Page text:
Young people have been the target of a lot of unsolicited financial advice in the last week, and frankly, it would be laughable if it wasn’t so rage-inducing.
Firstly, shots were fired by The Australian, who suggested that if young people sacrificed the occasional smashed avo’ we would be able to afford our own house. And it’s technically true – if you gave up one smashed avo a day for 80 – 90 years, you could afford a house!
Then on QandA this Monday night, a NewsCorp journalist suggested that unemployed people should just start their own businesses (never mind that the average business costs tens of thousands to get started and most fail in their first year!)
This kind of advice is particularly galling considering the Australian Bureau of Statistics has released data showing that young people 20 years ago spent LESS on housing and basic living expenses, and MORE on food, recreation and alcohol than young people today do.
Youth unemployment is around twice the overall unemployment rate – and working conditions for those fortunate enough to have a job are consistently under attack.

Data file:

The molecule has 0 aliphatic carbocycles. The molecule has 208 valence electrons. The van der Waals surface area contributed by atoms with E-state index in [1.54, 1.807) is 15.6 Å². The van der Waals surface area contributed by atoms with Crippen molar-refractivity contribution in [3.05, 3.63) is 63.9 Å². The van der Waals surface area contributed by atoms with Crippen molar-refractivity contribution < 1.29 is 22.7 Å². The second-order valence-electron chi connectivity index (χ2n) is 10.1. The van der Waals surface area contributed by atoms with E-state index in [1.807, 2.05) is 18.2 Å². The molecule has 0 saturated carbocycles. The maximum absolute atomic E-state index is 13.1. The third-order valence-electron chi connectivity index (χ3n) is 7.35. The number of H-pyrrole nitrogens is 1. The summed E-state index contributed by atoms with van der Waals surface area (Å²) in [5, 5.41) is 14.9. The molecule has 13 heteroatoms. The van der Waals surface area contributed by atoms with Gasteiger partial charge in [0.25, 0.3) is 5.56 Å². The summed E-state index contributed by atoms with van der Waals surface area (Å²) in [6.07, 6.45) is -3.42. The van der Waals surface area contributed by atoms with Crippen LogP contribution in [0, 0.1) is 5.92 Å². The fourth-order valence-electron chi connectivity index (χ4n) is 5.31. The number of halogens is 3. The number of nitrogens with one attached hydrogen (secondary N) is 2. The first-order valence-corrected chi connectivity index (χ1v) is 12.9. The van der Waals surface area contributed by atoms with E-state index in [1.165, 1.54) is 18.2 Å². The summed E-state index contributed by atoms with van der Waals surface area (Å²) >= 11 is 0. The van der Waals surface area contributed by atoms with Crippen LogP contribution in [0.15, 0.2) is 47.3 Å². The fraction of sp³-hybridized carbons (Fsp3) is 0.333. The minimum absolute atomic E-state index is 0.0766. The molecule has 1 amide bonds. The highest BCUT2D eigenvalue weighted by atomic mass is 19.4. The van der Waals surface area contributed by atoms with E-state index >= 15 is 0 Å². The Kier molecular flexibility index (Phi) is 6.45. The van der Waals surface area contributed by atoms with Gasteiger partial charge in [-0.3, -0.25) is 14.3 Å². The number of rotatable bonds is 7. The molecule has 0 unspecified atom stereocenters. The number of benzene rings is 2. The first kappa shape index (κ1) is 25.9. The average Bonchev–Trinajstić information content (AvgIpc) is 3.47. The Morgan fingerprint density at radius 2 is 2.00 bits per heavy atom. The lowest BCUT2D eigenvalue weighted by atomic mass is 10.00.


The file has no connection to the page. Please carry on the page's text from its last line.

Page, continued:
And with policies like the PaTH program (which allows companies to hire young people as so-called ‘interns’ for $4 per hour), the government is making it harder and harder for young people to survive, while making it easier for bosses to exploit us.
At the Young Workers Centre, we hear workplace horror stories every week. We’ve met young women who are encouraged to put up with sexual harassment from customers and “turn it into a sale”. We’ve heard from hospitality workers who get bullied and yelled at by their bosses every time a rude or unreasonable customer posts a bad Trip Advisor review. We’ve had calls from countless teenagers working cash-in-hand for below minimum wage, with no workplace protections or job security.
We know the struggle so many young people are experiencing is not of their own making – it is being caused by rampant workplace exploitation and unfair government policies like PaTH. It’s this government that needs to reassess its priorities, not young people enjoying the occasional smashed avo for brunch.